Heat pump pros and cons

I remember as a student putting a shilling (2.5p) in the meter to run one bar of an electric fire for an hour to heat my single room. The heat was soon lost again due to poor insulation. 

I now live in a large house heated to a steady 21C by an air source heat pump that uses less energy per hour than the one bar fire did to heat a single room, even in cold weather. It also heats water twice a day to 55C. 

Our heat pump works by extracting heat from the air outside and using it to heat water,  which then circulates through the underfloor heating system. This works well because the floor area radiating heat is much larger than traditional radiators, so the circulating water does not need to be as hot as in a conventional system. The key point is that the electrical energy needed to run the pump is much lower than the heat energy it provides.

Many households will need to replace their gas or oil boilers with heat pumps if we are to have any chance of reaching the government’s net zero carbon target by 2050. Heating accounted for nearly one third of UK household greenhouse gas emissions in 2017, according to the Energy Saving Trust. We need to cut heating emissions by 95% to reach net zero by 2050, it says.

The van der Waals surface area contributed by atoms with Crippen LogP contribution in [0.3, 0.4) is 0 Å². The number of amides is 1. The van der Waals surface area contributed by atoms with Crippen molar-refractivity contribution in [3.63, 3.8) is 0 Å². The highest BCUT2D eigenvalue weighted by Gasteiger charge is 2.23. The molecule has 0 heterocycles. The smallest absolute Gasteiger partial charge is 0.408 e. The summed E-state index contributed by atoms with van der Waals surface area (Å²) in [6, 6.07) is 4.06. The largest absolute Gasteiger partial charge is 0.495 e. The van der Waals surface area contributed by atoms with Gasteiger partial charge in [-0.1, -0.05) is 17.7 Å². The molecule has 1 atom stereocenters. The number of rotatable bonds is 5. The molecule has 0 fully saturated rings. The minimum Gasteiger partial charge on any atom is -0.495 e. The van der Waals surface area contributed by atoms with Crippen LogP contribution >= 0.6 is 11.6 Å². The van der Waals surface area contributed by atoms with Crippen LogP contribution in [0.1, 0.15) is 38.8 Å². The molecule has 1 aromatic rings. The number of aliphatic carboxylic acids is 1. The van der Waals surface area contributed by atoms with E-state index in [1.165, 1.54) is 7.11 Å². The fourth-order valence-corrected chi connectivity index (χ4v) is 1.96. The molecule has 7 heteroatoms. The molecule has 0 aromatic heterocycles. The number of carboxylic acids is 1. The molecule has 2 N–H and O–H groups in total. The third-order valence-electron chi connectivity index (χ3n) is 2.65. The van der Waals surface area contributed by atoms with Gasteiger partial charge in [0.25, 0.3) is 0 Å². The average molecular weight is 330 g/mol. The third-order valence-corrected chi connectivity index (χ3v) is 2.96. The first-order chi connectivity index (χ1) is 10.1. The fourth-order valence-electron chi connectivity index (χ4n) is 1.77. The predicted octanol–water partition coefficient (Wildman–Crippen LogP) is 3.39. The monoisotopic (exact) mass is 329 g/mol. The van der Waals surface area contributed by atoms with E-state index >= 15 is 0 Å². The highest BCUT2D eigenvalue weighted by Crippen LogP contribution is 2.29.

So far we have made little progress. Currently, biomass is the main source of low emission heat in British homes, primarily supplied via wood burning stoves. Around 1 million homes make use of this energy source, according to the Climate Change Committee, which advises the UK government. Heat pumps account for fewer than one in 100 sales a year of heating systems and show little sign of becoming more popular.

Part of the problem is that heat pumps work best in houses that are well insulated and airtight. That makes them a good choice for new build houses. My house, for example, was built 10 years ago and designed for maximum energy efficiency. It is an oak framed building with insulated wall and roof panels, underfloor insulation and triple glazed windows. Plus solar panels and the heat pump. It has an Energy Performance Certificate rating of A and is as airtight as possible while still being well ventilated.

Installations in older buildings are possible but it is important to obtain a professional whole house heat loss calculation so that the heat pump and radiators or underfloor heating are correctly sized. If this is not done a heat pump may not work well. 

It is likely you will have to improve your home’s insulation before you can install a heat pump, but this is an investment worth making however you decide to heat your home. It will reduce your energy use, which is the first step to decarbonising your home.

Leave a Reply

Your email address will not be published.

This site uses Akismet to reduce spam. Learn how your comment data is processed.